It seems to be more about just before the agricultural revolution, when man was both smart enough to grow crops and weird enough to drink out of that dangley thing on the cows [I wonder if it took a while for people to figure out that didn’t work on the bulls].  I’ll have to cover it in a separate blog, but suffice to say there isn’t anything processed and there are a lot of meats and fresh fruits and veggies.
Magic Oven interior
But The Magic Oven doesn’t cater to Paleolithic diets, so let’s move on to them.  Oddly, there were some Indian options on the menu, such as tandoori toppings or a samosa appetizer, which I had.  It was actually really good, the samosa’s were warm with delicious veggie filling, and the tomato  sauce it came with, which tasted a lot like pizza sauce, went surprisingly well, and added colour to the brown dish.
my samosa appetizer with a homemade tomato sauce (tasted like pizza sauce)

my samosa appetizer with a homemade tomato sauce (tasted like pizza sauce)

And the service was impeccable, the waitress was very nice and smart too, constantly checking to see which foods were safe and separating our gluten-free take-out with the none-gluten-free to avoid cross-contamination  [it’s like gluten is a nut].  They obviously cared about customer satisfaction.
my pizza with some interesting ingredients including Tandoori sweet potato

my pizza with some interesting ingredients including Tandoori sweet potato

But the main attraction is pizza.  The menu was large with many options for toppings, cheese, and crust [organic, gluten-free and yeast-free].  I had mozzarella, tomato-pesto sauce, organic crust tandoori sweet potato, beef salami and garlic-rubbed spinach.  My mom had mozzarella, {tomato} sauce, the gluten-free crust, mushrooms and chicken.
my mother's pizza, clearly going for an all-white theme here

my mother’s pizza, clearly going for an all-white theme here

The gluten-free crust was alright, I can cut them a little slack considering Italian food isn’t meant to be made with cornmeal, but the crust was a little funny.  There are better ways to do it, supposedly, but it is a weird twist on cooking to work with.  But the toppings were good, tender chicken and quality cheese, but they are a bit washed away by the crust.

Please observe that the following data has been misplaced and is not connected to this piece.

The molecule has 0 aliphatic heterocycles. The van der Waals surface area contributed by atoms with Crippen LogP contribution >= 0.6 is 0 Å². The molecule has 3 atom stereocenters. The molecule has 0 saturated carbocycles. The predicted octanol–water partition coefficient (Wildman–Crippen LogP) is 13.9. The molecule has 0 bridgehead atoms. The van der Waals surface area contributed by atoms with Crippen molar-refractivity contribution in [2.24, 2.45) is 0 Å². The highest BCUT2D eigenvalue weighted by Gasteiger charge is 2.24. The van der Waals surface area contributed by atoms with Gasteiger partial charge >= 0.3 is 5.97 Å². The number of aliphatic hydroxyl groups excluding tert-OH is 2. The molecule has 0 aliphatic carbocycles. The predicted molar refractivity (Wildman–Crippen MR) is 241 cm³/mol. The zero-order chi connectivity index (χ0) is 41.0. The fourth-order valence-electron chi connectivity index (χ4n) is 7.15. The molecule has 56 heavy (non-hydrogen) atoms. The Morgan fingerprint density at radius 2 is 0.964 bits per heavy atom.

close up of the various toppings on my pizza

close up of the various toppings on my pizza

As for mine, the crust was quite good, and the toppings [frankly I think I picked better] worked really well.  I recommend the tomato pesto sauce over some of the other ones, as it worked well with my salty salami, the contrasting sweet potato [not really tandoori but that didn’t matter] and occasional spinach.  It was a treat.
my decadent chocolate cake

my decadent chocolate cake

But it isn’t dinner without dessert.  Well it is, but… dessert goes better with it.
We compared the two chocolate cakes, the vegan and the decadent, and it was pretty close.
Mom's vegan chocolate cake

Mom’s vegan chocolate cake

The decadent was bigger, but other than that the two tied each other really well [I hurt your eyes with all those ts didn’t I? Well here’s another!].
Mr T had a cereal?!?!!

Mr T had a cereal?!?!!

If I could say one other thing, the vegan was a touch dryer, not dry just drier, and not by much either, you probably won’t even notice.
Finding gluten-free is like typing in V for Vsauce [check him out, and I will remind you I’m not copyright infringing, I’m basically advertising someone for free] and getting VMS Miley Cyrus as the top search [i.e. utter crap].  Nay, it’s more like trying to find something nice Google has to say about Americans–just type in ‘why are Americans’ to see what I mean–, and about as frustrating as how people think Canadians are afraid of the dark because they said so on How I met your Mother.  That’s like saying that rednecks are historians because you watched the History Channel, or that the Burger King, “King” isn’t terrifying because he’s smiling [come on, when you were a kid you just knew that’s the kind of creepy stranger the friendly officer warned you about].
image courtesy of giantbomb.com

image courtesy of giantbomb.com

So, back to the point [at least I didn’t mention the Are you Afraid of the Dark movie, oh wait], The Magic Oven is a good place for pizza, and definitely gluten-free friendly.
I don’t know how to rate it as a gluten-free cooking place compared to others, since this is my first one, so I’ll just leave it at that.
Magic Oven 798 Danforth Avenue

Magic Oven on Urbanspoon